We are very pleased with the way that the girls have settled into the pattern and rhythm of their learning so far this year. I’d like to thank all the families who have supported us in following through with some of the changes we have instituted, especially in relation to the mobile phone policy. I understand that some parents have found it difficult to have limited contact with their daughter during the day, however, the change that has occurred throughout the College as a result of the new policy has been quite extraordinary. Some of the feedback I have received includes:
• the girls being far more attentive and focussed in class;
• students arriving for classes after recess and lunchtime calmer and ready to engage with the learning, not distracted by what they have been engaging with on their phones;
• students talking and interacting with one another at recess and lunchtimes – there is a level of energy and noise in the school grounds that is productive and life-giving;
• girls being more active during lunchtimes.
I would like to acknowledge the staff who have been consistent in their expectations of the girls as we grow accustomed to a new way of being together.
On Thursday, 21 February we welcomed and acknowledged our 2018 High Achievers, celebrating their academic achievements as part of their VCE or VCAL Programs, with their family and friends. In my address to the students, I encouraged each girl to find her light, and bring that gift to those around them, fulfilling the hope and promise that God has for all of us. I have included an excerpt of my address below:
Socrates was insistent that we should “know ourselves”, to be individually honest, to do what we know to be right, and not blindly follow the ideas of others, without really considering how they connect to our own values and beliefs. Not to hide behind the hatred of a group, the roar of the crowd, but to aim, hard as it might be, towards the ideal life. This is one way that you can be a light to the world – by discovering your true self and sharing this with others.
In one of his most famous sermons Jesus preached to the people who came to listen, this is from the Gospel of Matthew, Chapter 5, “You are like light for the whole world. A city built on a hill cannot be hidden. No one lights a lamp and puts it under a bowl; instead, they put it on a lampstand, where it gives light for everyone in the house. In the same way, your light must shine before people so that they will see the good things you do and praise your Father in heaven”.
So two incredibly wise men who changed the course of history in their own ways have invited us to be the light for the world. Perhaps what we can all do is to find at least one way that we can bring light to the life of others – a friendly word, a welcoming smile, acknowledging the good that someone has done, contributing to something that is not all about me – you will think of many more. This is our mission as people of Faith to heed the call to live our lives to make a difference to the other.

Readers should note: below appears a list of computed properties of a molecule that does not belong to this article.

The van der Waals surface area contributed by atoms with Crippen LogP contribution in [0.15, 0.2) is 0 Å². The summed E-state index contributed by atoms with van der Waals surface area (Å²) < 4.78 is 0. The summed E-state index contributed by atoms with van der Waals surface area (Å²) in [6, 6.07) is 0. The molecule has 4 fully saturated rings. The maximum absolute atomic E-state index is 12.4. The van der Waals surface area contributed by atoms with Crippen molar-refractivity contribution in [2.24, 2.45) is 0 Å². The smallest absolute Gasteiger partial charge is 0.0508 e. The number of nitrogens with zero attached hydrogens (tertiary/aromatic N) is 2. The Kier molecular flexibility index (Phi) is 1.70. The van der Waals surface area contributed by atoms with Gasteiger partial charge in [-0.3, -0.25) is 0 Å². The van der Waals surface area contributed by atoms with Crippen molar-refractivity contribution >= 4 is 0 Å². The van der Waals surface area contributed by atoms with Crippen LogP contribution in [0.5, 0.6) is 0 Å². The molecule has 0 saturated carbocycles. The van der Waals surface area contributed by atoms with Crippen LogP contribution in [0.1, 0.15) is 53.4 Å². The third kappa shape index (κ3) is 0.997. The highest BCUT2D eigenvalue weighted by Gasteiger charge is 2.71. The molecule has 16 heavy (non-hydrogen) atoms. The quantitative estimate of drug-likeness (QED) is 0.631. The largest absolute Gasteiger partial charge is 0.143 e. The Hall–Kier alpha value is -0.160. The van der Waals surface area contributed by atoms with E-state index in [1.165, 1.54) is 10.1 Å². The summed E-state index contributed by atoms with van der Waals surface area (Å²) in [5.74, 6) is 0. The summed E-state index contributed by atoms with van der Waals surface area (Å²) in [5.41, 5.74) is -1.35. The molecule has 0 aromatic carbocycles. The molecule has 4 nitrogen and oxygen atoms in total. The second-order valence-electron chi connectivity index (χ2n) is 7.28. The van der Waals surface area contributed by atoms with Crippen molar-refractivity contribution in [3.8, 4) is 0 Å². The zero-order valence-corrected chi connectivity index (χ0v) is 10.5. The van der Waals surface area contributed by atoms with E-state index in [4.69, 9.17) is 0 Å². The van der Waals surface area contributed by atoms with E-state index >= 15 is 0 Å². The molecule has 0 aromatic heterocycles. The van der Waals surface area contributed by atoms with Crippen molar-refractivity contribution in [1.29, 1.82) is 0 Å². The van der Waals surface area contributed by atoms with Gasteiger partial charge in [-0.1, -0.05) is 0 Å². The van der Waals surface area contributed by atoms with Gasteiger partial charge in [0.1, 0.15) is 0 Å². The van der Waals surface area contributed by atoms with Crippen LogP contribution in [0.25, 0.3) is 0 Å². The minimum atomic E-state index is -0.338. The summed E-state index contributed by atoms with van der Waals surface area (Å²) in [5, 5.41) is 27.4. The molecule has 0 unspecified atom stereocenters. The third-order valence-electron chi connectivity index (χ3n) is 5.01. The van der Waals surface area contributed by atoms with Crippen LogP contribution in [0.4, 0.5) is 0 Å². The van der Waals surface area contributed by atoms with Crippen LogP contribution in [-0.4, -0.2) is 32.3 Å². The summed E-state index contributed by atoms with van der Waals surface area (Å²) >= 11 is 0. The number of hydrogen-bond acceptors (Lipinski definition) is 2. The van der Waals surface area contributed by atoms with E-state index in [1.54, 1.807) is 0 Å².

Our 2018 High Achievers today are being acknowledged and celebrated for their pursuit of academic excellence. We have seen their light shine. We will hear shortly how they plan to apply their talents in the pathways they have chosen beyond our school gates. Now, like Jesus and Socrates, and our own Venerable Mary Aikenhead, how will you apply the talents that are yours in abundance to enable others to find their light and also let it shine. I talked about the qualities of Mary Aikenhead at the start of the year – inspiring others to dream courageous visions, to have compassion for human suffering, to recognise and agitate against unjust structures which are the cause of poverty, to work with others to solve problems and to remain determined when faced with hardship. Remember she started the sisters of Charity so that she and other like-minded women could go out, reach out and be with people in the circumstances of their real lives. Imagine the poor in mid-17th century Ireland – in sub-standard living conditions, little food, illness and disease – and then the angels appear bringing food, compassion and hope. Imagine the light of God filling the homes and the hearts of the poor in Ireland when the first Sisters of Charity started their visits. When Mary Aikenhead was no longer able to share her light in this way because of her poor health, she sat at her round table and wrote letters, bringing her light – influence, imagination and creativity – to the people in a different way.
As you have already heard from me we believe that every student here has their own light, and your goal, with our support and encouragement, and the love and care of your families, should be to find out what that light is. To cultivate it, draw it and then share it with the world, on behalf of the world, not only for your own purposes but also for the glory of God in whose name we do all things.